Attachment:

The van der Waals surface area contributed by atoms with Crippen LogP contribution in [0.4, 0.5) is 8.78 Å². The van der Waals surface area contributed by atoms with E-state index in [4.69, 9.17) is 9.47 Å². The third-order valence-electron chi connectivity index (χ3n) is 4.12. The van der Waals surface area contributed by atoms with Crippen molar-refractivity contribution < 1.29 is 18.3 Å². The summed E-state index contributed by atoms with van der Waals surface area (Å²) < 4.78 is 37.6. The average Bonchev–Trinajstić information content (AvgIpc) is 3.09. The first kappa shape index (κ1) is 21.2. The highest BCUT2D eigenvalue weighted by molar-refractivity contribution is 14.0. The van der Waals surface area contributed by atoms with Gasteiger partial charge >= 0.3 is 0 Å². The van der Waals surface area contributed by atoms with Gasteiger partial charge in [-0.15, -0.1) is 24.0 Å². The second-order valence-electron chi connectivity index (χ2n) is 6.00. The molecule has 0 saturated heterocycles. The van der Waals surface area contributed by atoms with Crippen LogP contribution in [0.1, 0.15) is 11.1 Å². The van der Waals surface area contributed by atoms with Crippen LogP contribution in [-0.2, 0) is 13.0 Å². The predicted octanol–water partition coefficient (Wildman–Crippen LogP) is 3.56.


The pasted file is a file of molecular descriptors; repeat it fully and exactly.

The van der Waals surface area contributed by atoms with Crippen LogP contribution in [0.4, 0.5) is 8.78 Å². The van der Waals surface area contributed by atoms with E-state index in [4.69, 9.17) is 9.47 Å². The third-order valence-electron chi connectivity index (χ3n) is 4.12. The van der Waals surface area contributed by atoms with Crippen molar-refractivity contribution < 1.29 is 18.3 Å². The summed E-state index contributed by atoms with van der Waals surface area (Å²) < 4.78 is 37.6. The average Bonchev–Trinajstić information content (AvgIpc) is 3.09. The first kappa shape index (κ1) is 21.2. The highest BCUT2D eigenvalue weighted by molar-refractivity contribution is 14.0. The van der Waals surface area contributed by atoms with Gasteiger partial charge >= 0.3 is 0 Å². The van der Waals surface area contributed by atoms with Gasteiger partial charge in [-0.15, -0.1) is 24.0 Å². The second-order valence-electron chi connectivity index (χ2n) is 6.00. The molecule has 0 saturated heterocycles. The van der Waals surface area contributed by atoms with Crippen LogP contribution in [0.1, 0.15) is 11.1 Å². The van der Waals surface area contributed by atoms with Crippen LogP contribution in [-0.2, 0) is 13.0 Å². The predicted octanol–water partition coefficient (Wildman–Crippen LogP) is 3.56.